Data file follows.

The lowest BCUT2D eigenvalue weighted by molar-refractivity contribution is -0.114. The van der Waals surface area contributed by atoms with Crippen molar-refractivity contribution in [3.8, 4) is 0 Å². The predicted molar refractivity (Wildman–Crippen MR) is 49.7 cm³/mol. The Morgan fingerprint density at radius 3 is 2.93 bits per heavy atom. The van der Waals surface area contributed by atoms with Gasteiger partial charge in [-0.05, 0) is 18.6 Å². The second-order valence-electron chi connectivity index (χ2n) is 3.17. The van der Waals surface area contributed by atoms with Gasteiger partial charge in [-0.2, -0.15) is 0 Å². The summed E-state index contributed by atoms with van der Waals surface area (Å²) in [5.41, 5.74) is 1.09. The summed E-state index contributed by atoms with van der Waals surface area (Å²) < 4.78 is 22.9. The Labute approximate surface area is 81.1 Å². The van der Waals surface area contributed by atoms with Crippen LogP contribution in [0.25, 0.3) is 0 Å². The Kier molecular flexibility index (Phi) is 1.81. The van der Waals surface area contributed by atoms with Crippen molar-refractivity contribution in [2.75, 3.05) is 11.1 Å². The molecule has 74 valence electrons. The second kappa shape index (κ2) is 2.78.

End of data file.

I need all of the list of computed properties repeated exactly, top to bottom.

The lowest BCUT2D eigenvalue weighted by molar-refractivity contribution is -0.114. The van der Waals surface area contributed by atoms with Crippen molar-refractivity contribution in [3.8, 4) is 0 Å². The predicted molar refractivity (Wildman–Crippen MR) is 49.7 cm³/mol. The Morgan fingerprint density at radius 3 is 2.93 bits per heavy atom. The van der Waals surface area contributed by atoms with Gasteiger partial charge in [-0.05, 0) is 18.6 Å². The second-order valence-electron chi connectivity index (χ2n) is 3.17. The van der Waals surface area contributed by atoms with Gasteiger partial charge in [-0.2, -0.15) is 0 Å². The summed E-state index contributed by atoms with van der Waals surface area (Å²) in [5.41, 5.74) is 1.09. The summed E-state index contributed by atoms with van der Waals surface area (Å²) < 4.78 is 22.9. The Labute approximate surface area is 81.1 Å². The van der Waals surface area contributed by atoms with Crippen LogP contribution in [0.25, 0.3) is 0 Å². The Kier molecular flexibility index (Phi) is 1.81. The van der Waals surface area contributed by atoms with Crippen molar-refractivity contribution in [2.75, 3.05) is 11.1 Å². The molecule has 74 valence electrons. The second kappa shape index (κ2) is 2.78.